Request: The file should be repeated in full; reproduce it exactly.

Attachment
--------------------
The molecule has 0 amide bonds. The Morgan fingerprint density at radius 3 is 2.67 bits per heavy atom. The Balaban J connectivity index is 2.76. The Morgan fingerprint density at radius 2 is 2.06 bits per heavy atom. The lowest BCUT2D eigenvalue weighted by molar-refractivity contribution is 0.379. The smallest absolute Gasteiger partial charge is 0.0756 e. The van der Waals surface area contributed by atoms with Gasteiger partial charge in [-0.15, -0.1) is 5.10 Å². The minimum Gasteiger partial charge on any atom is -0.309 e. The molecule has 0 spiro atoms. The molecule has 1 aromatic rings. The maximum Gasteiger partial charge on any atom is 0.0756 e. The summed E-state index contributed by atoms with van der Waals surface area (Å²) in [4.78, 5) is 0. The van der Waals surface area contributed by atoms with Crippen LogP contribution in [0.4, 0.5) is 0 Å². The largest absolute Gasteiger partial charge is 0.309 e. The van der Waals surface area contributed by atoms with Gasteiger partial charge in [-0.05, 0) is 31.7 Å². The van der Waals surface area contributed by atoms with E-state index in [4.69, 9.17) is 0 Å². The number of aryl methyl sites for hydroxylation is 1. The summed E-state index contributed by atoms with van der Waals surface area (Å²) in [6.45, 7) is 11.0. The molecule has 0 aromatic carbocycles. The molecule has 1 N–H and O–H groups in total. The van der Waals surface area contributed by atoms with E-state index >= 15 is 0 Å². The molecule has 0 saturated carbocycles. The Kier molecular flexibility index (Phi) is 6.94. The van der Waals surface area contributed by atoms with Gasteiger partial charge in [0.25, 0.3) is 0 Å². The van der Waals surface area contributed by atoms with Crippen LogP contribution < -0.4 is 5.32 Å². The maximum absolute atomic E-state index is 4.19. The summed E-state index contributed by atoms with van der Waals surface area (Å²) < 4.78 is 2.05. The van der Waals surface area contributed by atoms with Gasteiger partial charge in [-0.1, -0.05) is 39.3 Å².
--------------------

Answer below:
The molecule has 0 amide bonds. The Morgan fingerprint density at radius 3 is 2.67 bits per heavy atom. The Balaban J connectivity index is 2.76. The Morgan fingerprint density at radius 2 is 2.06 bits per heavy atom. The lowest BCUT2D eigenvalue weighted by molar-refractivity contribution is 0.379. The smallest absolute Gasteiger partial charge is 0.0756 e. The van der Waals surface area contributed by atoms with Gasteiger partial charge in [-0.15, -0.1) is 5.10 Å². The minimum Gasteiger partial charge on any atom is -0.309 e. The molecule has 0 spiro atoms. The molecule has 1 aromatic rings. The maximum Gasteiger partial charge on any atom is 0.0756 e. The summed E-state index contributed by atoms with van der Waals surface area (Å²) in [4.78, 5) is 0. The van der Waals surface area contributed by atoms with Crippen LogP contribution in [0.4, 0.5) is 0 Å². The largest absolute Gasteiger partial charge is 0.309 e. The van der Waals surface area contributed by atoms with Gasteiger partial charge in [-0.05, 0) is 31.7 Å². The van der Waals surface area contributed by atoms with E-state index in [4.69, 9.17) is 0 Å². The number of aryl methyl sites for hydroxylation is 1. The summed E-state index contributed by atoms with van der Waals surface area (Å²) in [6.45, 7) is 11.0. The molecule has 0 aromatic carbocycles. The molecule has 1 N–H and O–H groups in total. The van der Waals surface area contributed by atoms with E-state index >= 15 is 0 Å². The molecule has 0 saturated carbocycles. The Kier molecular flexibility index (Phi) is 6.94. The van der Waals surface area contributed by atoms with Gasteiger partial charge in [0.25, 0.3) is 0 Å². The van der Waals surface area contributed by atoms with Crippen LogP contribution < -0.4 is 5.32 Å². The maximum absolute atomic E-state index is 4.19. The summed E-state index contributed by atoms with van der Waals surface area (Å²) < 4.78 is 2.05. The van der Waals surface area contributed by atoms with Gasteiger partial charge in [-0.1, -0.05) is 39.3 Å².